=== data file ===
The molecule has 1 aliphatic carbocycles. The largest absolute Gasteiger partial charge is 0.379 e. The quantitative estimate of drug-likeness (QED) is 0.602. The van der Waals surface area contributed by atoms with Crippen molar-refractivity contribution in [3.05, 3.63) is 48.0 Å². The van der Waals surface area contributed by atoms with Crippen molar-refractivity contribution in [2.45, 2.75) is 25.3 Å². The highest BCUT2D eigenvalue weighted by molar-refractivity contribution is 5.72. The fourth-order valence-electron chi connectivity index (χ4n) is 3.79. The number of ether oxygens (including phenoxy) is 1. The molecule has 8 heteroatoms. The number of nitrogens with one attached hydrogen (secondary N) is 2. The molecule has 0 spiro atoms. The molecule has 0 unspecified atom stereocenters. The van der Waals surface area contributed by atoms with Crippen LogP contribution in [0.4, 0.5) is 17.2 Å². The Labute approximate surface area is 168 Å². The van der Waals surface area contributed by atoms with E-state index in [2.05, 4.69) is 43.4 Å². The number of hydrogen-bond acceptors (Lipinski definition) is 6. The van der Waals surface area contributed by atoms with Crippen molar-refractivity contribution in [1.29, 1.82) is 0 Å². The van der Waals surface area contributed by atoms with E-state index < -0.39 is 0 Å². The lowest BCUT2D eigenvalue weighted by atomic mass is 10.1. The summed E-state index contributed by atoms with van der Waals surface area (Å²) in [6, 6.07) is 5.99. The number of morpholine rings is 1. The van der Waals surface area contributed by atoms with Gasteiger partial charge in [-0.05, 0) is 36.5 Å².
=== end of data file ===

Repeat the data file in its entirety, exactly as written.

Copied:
The molecule has 1 aliphatic carbocycles. The largest absolute Gasteiger partial charge is 0.379 e. The quantitative estimate of drug-likeness (QED) is 0.602. The van der Waals surface area contributed by atoms with Crippen molar-refractivity contribution in [3.05, 3.63) is 48.0 Å². The van der Waals surface area contributed by atoms with Crippen molar-refractivity contribution in [2.45, 2.75) is 25.3 Å². The highest BCUT2D eigenvalue weighted by molar-refractivity contribution is 5.72. The fourth-order valence-electron chi connectivity index (χ4n) is 3.79. The number of ether oxygens (including phenoxy) is 1. The molecule has 8 heteroatoms. The number of nitrogens with one attached hydrogen (secondary N) is 2. The molecule has 0 spiro atoms. The molecule has 0 unspecified atom stereocenters. The van der Waals surface area contributed by atoms with Crippen LogP contribution in [0.4, 0.5) is 17.2 Å². The Labute approximate surface area is 168 Å². The van der Waals surface area contributed by atoms with E-state index in [2.05, 4.69) is 43.4 Å². The number of hydrogen-bond acceptors (Lipinski definition) is 6. The van der Waals surface area contributed by atoms with Crippen molar-refractivity contribution in [1.29, 1.82) is 0 Å². The van der Waals surface area contributed by atoms with E-state index < -0.39 is 0 Å². The lowest BCUT2D eigenvalue weighted by atomic mass is 10.1. The summed E-state index contributed by atoms with van der Waals surface area (Å²) in [6, 6.07) is 5.99. The number of morpholine rings is 1. The van der Waals surface area contributed by atoms with Gasteiger partial charge in [-0.05, 0) is 36.5 Å².